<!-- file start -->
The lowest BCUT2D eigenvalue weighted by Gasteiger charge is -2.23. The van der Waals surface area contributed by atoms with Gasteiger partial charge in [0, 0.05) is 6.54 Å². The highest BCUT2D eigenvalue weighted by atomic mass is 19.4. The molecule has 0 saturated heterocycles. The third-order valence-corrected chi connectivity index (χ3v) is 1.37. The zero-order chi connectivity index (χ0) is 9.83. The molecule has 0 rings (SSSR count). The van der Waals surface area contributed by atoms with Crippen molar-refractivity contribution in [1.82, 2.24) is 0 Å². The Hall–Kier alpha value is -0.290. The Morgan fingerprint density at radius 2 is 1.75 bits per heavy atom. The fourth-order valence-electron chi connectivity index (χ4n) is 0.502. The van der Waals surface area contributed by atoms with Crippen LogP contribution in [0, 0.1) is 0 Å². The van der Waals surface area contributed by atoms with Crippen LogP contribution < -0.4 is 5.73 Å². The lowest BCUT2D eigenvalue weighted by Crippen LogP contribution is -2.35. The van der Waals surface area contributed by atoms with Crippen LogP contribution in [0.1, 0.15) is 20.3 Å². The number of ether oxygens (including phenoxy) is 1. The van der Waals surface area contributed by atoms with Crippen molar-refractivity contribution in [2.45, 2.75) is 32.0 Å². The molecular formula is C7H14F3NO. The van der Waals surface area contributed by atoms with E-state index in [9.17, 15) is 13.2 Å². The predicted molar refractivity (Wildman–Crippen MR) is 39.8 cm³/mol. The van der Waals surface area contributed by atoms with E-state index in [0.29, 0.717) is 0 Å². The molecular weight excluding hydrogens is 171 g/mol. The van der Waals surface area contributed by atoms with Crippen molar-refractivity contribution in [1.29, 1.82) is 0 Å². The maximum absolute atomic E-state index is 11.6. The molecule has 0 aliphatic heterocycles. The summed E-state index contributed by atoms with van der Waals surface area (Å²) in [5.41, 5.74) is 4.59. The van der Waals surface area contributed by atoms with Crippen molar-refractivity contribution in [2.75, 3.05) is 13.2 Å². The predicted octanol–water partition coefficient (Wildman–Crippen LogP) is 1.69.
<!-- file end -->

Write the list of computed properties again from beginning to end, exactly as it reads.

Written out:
The lowest BCUT2D eigenvalue weighted by Gasteiger charge is -2.23. The van der Waals surface area contributed by atoms with Gasteiger partial charge in [0, 0.05) is 6.54 Å². The highest BCUT2D eigenvalue weighted by atomic mass is 19.4. The molecule has 0 saturated heterocycles. The third-order valence-corrected chi connectivity index (χ3v) is 1.37. The zero-order chi connectivity index (χ0) is 9.83. The molecule has 0 rings (SSSR count). The van der Waals surface area contributed by atoms with Crippen molar-refractivity contribution in [1.82, 2.24) is 0 Å². The Hall–Kier alpha value is -0.290. The Morgan fingerprint density at radius 2 is 1.75 bits per heavy atom. The fourth-order valence-electron chi connectivity index (χ4n) is 0.502. The van der Waals surface area contributed by atoms with Crippen LogP contribution in [0, 0.1) is 0 Å². The van der Waals surface area contributed by atoms with Crippen LogP contribution < -0.4 is 5.73 Å². The lowest BCUT2D eigenvalue weighted by Crippen LogP contribution is -2.35. The van der Waals surface area contributed by atoms with Crippen LogP contribution in [0.1, 0.15) is 20.3 Å². The number of ether oxygens (including phenoxy) is 1. The van der Waals surface area contributed by atoms with Crippen molar-refractivity contribution in [2.45, 2.75) is 32.0 Å². The molecular formula is C7H14F3NO. The van der Waals surface area contributed by atoms with E-state index in [9.17, 15) is 13.2 Å². The predicted molar refractivity (Wildman–Crippen MR) is 39.8 cm³/mol. The van der Waals surface area contributed by atoms with E-state index in [0.29, 0.717) is 0 Å². The molecular weight excluding hydrogens is 171 g/mol. The van der Waals surface area contributed by atoms with Crippen molar-refractivity contribution in [1.29, 1.82) is 0 Å². The maximum absolute atomic E-state index is 11.6. The molecule has 0 aliphatic heterocycles. The summed E-state index contributed by atoms with van der Waals surface area (Å²) in [5.41, 5.74) is 4.59. The van der Waals surface area contributed by atoms with Crippen molar-refractivity contribution in [2.75, 3.05) is 13.2 Å². The predicted octanol–water partition coefficient (Wildman–Crippen LogP) is 1.69.